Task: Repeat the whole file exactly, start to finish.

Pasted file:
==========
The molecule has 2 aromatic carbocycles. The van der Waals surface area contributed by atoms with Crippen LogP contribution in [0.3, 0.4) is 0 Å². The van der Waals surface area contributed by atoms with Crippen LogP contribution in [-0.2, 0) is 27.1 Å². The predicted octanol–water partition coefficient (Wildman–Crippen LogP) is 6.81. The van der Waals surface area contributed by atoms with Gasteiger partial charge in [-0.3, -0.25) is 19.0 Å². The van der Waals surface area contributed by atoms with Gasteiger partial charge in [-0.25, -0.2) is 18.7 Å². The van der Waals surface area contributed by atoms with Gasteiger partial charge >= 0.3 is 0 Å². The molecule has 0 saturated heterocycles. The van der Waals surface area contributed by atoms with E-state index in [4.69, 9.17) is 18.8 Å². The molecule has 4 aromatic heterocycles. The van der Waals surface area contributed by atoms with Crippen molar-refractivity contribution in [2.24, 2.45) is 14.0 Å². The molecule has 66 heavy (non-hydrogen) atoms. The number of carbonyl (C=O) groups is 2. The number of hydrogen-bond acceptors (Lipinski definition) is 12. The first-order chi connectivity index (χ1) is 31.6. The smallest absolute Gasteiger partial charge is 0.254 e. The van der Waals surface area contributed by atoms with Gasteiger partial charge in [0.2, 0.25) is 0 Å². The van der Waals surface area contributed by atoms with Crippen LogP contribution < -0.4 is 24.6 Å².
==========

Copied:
The molecule has 2 aromatic carbocycles. The van der Waals surface area contributed by atoms with Crippen LogP contribution in [0.3, 0.4) is 0 Å². The van der Waals surface area contributed by atoms with Crippen LogP contribution in [-0.2, 0) is 27.1 Å². The predicted octanol–water partition coefficient (Wildman–Crippen LogP) is 6.81. The van der Waals surface area contributed by atoms with Gasteiger partial charge in [-0.3, -0.25) is 19.0 Å². The van der Waals surface area contributed by atoms with Gasteiger partial charge in [-0.25, -0.2) is 18.7 Å². The van der Waals surface area contributed by atoms with Gasteiger partial charge >= 0.3 is 0 Å². The molecule has 0 saturated heterocycles. The van der Waals surface area contributed by atoms with E-state index in [4.69, 9.17) is 18.8 Å². The molecule has 4 aromatic heterocycles. The van der Waals surface area contributed by atoms with Crippen molar-refractivity contribution in [2.24, 2.45) is 14.0 Å². The molecule has 66 heavy (non-hydrogen) atoms. The number of carbonyl (C=O) groups is 2. The number of hydrogen-bond acceptors (Lipinski definition) is 12. The first-order chi connectivity index (χ1) is 31.6. The smallest absolute Gasteiger partial charge is 0.254 e. The van der Waals surface area contributed by atoms with Gasteiger partial charge in [0.2, 0.25) is 0 Å². The van der Waals surface area contributed by atoms with Crippen LogP contribution < -0.4 is 24.6 Å².